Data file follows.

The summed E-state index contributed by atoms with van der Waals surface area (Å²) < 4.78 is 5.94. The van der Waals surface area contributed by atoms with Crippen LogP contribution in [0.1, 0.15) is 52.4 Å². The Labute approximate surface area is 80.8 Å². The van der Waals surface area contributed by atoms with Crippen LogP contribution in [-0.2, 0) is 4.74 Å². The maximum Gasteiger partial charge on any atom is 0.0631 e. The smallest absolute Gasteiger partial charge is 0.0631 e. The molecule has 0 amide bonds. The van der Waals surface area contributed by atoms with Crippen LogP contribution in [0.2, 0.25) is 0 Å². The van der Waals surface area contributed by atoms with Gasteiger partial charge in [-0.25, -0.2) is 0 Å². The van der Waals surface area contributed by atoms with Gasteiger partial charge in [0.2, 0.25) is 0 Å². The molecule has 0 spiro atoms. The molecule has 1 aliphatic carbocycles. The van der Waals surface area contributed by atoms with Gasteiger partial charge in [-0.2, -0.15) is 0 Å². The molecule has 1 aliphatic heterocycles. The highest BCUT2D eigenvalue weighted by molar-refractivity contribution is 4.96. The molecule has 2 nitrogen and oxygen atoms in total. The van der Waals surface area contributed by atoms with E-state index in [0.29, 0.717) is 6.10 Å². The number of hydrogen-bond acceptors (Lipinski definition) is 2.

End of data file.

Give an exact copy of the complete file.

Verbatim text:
The summed E-state index contributed by atoms with van der Waals surface area (Å²) < 4.78 is 5.94. The van der Waals surface area contributed by atoms with Crippen LogP contribution in [0.1, 0.15) is 52.4 Å². The Labute approximate surface area is 80.8 Å². The van der Waals surface area contributed by atoms with Crippen LogP contribution in [-0.2, 0) is 4.74 Å². The maximum Gasteiger partial charge on any atom is 0.0631 e. The smallest absolute Gasteiger partial charge is 0.0631 e. The molecule has 0 amide bonds. The van der Waals surface area contributed by atoms with Crippen LogP contribution in [0.2, 0.25) is 0 Å². The van der Waals surface area contributed by atoms with Gasteiger partial charge in [-0.25, -0.2) is 0 Å². The van der Waals surface area contributed by atoms with Gasteiger partial charge in [0.2, 0.25) is 0 Å². The molecule has 0 spiro atoms. The molecule has 1 aliphatic carbocycles. The van der Waals surface area contributed by atoms with Gasteiger partial charge in [-0.2, -0.15) is 0 Å². The molecule has 1 aliphatic heterocycles. The highest BCUT2D eigenvalue weighted by molar-refractivity contribution is 4.96. The molecule has 2 nitrogen and oxygen atoms in total. The van der Waals surface area contributed by atoms with E-state index in [0.29, 0.717) is 6.10 Å². The number of hydrogen-bond acceptors (Lipinski definition) is 2.